Well, it’s getting to be that time of year. Unbelievably so. If you’d have told anyone back in March that we’d be here now, planning for a socially distanced, mask-wearing holiday season, we’d all have laughed it off.
But if there’s anything 2020 has taught us all, it’s that we’re more resilient than we give ourselves credit for. And if that’s not a great gift of self-awareness, then nothing is.
Still, this means one very serious thing: holiday planning needs to be taken care of with plenty of time to spare to ensure both safety, and hiccup-free celebrations.
Here are four tips for a merry COVID holiday season:
1. Shop early, return or contact customer service later
Black Friday and Cyber Monday are a little different this year. They’re pushing toward an online shopping experience as much as possible, which means crashing websites, check-out problems, and of course, the dreaded “out of stock” messages.
So, assuming you wait to do your shopping until then, you’re looking at a 50/50 chance of actually getting things crossed off your holiday shopping list. Not every good odds.
It’s no wonder most stores have been offering decently good sales leading up to Black Friday and Cyber Monday. Everything from 30% off gift cards to $25 on purchases of $50 or more have been seen already. Plenty of free-shipping options and extended windows for returns and exchanges (through January 2021) are popping up.
The best course of action? Shop now, shop early, and then wait for the bigger-ticket items you know have a high chance of going on sale for Black Friday or Cyber Monday. Everything else ― anything smaller or limited edition ― get it now.
If you need to return anything, or get a price difference, you can do that later, through customer service chats online, or support lines.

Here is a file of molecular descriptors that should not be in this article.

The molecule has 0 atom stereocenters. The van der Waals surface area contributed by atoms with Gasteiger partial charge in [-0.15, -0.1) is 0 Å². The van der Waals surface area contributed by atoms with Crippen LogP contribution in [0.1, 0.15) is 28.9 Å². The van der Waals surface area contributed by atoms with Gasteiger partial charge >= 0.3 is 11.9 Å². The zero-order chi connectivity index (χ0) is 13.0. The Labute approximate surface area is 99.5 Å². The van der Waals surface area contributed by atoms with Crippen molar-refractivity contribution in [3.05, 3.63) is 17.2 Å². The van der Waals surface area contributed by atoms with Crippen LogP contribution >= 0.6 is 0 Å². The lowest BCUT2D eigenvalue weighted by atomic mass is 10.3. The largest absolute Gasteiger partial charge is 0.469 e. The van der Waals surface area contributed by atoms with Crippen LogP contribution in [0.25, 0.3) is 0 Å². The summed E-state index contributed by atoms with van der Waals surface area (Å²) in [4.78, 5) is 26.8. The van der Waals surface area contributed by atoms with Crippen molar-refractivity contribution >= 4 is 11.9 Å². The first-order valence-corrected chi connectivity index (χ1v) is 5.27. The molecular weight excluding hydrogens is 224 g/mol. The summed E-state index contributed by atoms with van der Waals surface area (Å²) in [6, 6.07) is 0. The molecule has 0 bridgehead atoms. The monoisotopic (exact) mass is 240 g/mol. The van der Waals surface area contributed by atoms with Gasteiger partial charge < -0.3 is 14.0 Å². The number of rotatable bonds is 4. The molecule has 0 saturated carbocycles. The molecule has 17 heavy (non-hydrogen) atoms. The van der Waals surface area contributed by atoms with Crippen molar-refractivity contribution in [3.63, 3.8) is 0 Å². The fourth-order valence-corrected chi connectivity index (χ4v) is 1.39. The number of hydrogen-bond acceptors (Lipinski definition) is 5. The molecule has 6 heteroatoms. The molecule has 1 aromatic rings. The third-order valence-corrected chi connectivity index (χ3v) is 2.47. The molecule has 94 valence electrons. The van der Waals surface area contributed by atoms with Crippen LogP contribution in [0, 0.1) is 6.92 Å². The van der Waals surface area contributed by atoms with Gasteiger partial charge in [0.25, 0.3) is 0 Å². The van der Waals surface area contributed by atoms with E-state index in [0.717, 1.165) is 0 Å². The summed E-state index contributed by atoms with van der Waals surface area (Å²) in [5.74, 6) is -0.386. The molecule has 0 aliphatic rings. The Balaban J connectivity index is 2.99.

2. Rearrange your home if you’re hosting
Since social distancing is the key to slow spreading of the virus, the idea here is to move non-essential furniture out of the main areas of your home (where guests will be hanging out) so people can spread out farther. Ventilate these areas too, with open windows and doors.
If you live in a small home, designate the first floor, or the biggest room or two you have, and temporarily move furniture out. Leave seating and a table or two behind for food and drinks.
From there, make sure everyone has access to a few things:
- Disposable masks
- Hand sanitizer
- A sink and hand soap
- Gloves for food serving (ideally, all buffet-style meals should be eliminated; opt for individually packaged snacks and meal options instead)
- Access to the outdoors if wearing a mask becomes too unbearable due to medical conditions or just sheer comfort (a few minutes without a mask, away from others, can serve as a bit of a reset)
3. Always be prepared
If you’re attending someone’s holiday party or gathering, bring your own hand sanitizer, mask and fresh pair of latex gloves if you feel like you need them. Counting on the host to provide these items is logical, but not totally commonplace, so it’s better safe than sorry.
If you’re unsure of what to bring, you can always ask the host. They might be able to provide further specific information to determine what you might need.
4. Go with the flow
Most of all, remember that anything is possible. You could plan this get-together for months, only for the whole thing to be cancelled. Maybe no one shows up, or just two people make it. That’s all OK.
These are difficult times, and expecting anyone to get it all 100% perfect just isn’t fair. The most you can do is be easy on yourself, and others, by accepting that anything can change last minute. Just make sure to have a back-up plan for your back-up plan, and you’ll be able to pivot accordingly.
— By Jennifer Mendez
Jennifer Mendez is a content creator and Lynnwood resident who specializes in copy, graphic design and photography for her clients. Whenever she’s not creating something, she’s exploring new places to eat in the area.